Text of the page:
After Molly's death, investigating agents delivered a report to Charleston County Coroner Susan Chewning: The circumstances were "most consistent" with suicide.
In the following investigation experts testified that Wrazen didn't have gunpowder on her hands and also that the fatal bullet was fired upward into her chest, extremely rare in suicides. Deliberating for only 40 minutes, the six-member jury determined Wrazen was a victim of homicide, but declined an option to name a suspect.
On the day of the ruling, the lead agent investigating Wrazen's death left his job. Two of his superiors were issued reprimands for not following proper procedures. Hembree was placed on paid leave, but now (as of this writing in November of 2005) is back to work.
The attorney general could file charges, decline to do so, or ask for further investigation.
One of Molly's friends: "One of the last times I spoke to Molly, she, in fact, had said to me Justin was stalking her, he was coming to her pharmacy all the time, and he was making it difficult to make a break with him. This relationship was an ongoing problem, particularly on his side. But, in typical Molly, she said, 'I am just so afraid he is going to do something to hurt himself.' That just shows you the type of person she was - always thinking about someone else and someone else's well-being."
Molly Wrazen, 28, of Mount Pleasant, S.C., formerly of Laflin, Pa., died Monday, November 3, 2003. Her body was discovered at the residence of an acquaintance. Born September 12, 1975, in Kingston, Pa., a daughter of Robert J. and Ann M. Sharkey Wrazen. She resided most of her life in Laflin, Pa. She was a graduate of Bishop Hoban High School, Class of 1993 and received her degree in pharmacy from the University of Pittsburgh School of Pharmacy in 1998, where she earned Dean's List recognition. A licensed pharmacist, she was employed by Kmart and CVS Pharmacies in South Carolina. She was a member of the SC Pharmacological Society and the Chi Omega Sorority of the University of Pittsburgh. Surviving, in addition to her parents are a sister: Kerry Wrazen of Columbia, S.C.; a brother, Jason Wrazen of Minneapolis, MN; paternal grandmother, Agnes Wrazen of Laurel, MD.
Who murdered Molly Wrazen in Mt. Pleasant, South Carolina? www.mollywrazen.com
TO THE FAMILY: I am so sorry.
[SEARCH THIS BLOG FOR ALL MOLLY WRAZEN POSTS:
Officer back to full duty as shooting probe continues
The Associated Press
November 03, 2005
A narcotics officer placed on administrative leave while the death of his former fiancee is investigated is back on full duty with the Mount Pleasant Police Department.
"I think 23 months of administrative leave is ample time to investigate and reach a decision," Chief Roddy Perry wrote in an e-mail to Mac Burdette, the town administrator.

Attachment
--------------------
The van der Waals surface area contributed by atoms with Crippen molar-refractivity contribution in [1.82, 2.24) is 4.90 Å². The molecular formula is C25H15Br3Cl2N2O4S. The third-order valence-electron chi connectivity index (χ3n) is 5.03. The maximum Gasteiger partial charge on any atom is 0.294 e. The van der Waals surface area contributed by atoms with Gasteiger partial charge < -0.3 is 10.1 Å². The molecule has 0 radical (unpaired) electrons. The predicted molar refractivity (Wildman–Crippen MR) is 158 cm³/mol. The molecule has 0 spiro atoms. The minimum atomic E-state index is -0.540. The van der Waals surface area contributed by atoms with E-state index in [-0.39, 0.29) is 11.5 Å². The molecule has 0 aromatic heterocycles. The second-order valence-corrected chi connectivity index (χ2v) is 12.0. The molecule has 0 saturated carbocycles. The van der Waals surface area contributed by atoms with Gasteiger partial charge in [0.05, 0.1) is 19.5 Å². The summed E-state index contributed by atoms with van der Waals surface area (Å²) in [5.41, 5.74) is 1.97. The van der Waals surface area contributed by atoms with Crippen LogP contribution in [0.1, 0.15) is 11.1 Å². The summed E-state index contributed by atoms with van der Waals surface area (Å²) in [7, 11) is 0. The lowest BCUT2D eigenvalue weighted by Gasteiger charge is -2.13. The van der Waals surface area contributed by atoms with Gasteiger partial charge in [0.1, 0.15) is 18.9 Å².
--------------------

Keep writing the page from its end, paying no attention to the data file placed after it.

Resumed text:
Narcotics officer Justin Hembree returned to full duty last week.
Two years ago Wednesday, Hembree found 28-year-old Molly Wrazen's body in the bedroom of his apartment. She had been shot once in the chest with Hembree's gun.
Investigators first treated the death as a suicide, but her friends and family later hired their own lawyer and investigators.
A coroner's jury later determined Wrazen's death was a homicide. The inquest found failings in the State Law Enforcement Division investigation and as a result, one investigator was fired and others reprimanded.
A state-federal task force is now investigating and last summer, a new report was delivered to state Attorney General Henry McMaster.
In an e-mail released to The (Charleston) Post and Courier, Perry wrote he was unofficially told by those near the investigation that Hembree passed three polygraphs, the victim had gunshot residue on her hand and nothing new had been uncovered indicating involvement by the officer.
Hembree's attorney Andy Savage said there is no reason he should not return to duty.
"I know of nothing that has been uncovered, other than emotional statements saying that he was involved," Savage said.
There is no deadline for finishing the investigation, which centers on the death and initial SLED investigation, McMaster's spokesman Trey Walker said.
Prosecutors have not briefed Perry on the particulars, he added.
Wrazen, who worked as a pharmacist, broke her relationship with Hembree days before her death and was preparing to move to Florida where she had found another job, according to friends and family.
They wondered why the gun was found cocked and why she would take her life after making such plans.
After her death, it was discovered Wrazen was buying painkillers over the Internet and that some were sent to Hembree's apartment.
Investigators haven't said why she was buying the pills. An autopsy found she wasn't taking any painkillers.
The family's attorney, Tim Kulp, wondered whether the police weren't acting too soon.
"Hembree's return to full duty would be confusing to our community," he said, noting town officials have repeatedly said they would allow state authorities to handle the matter.
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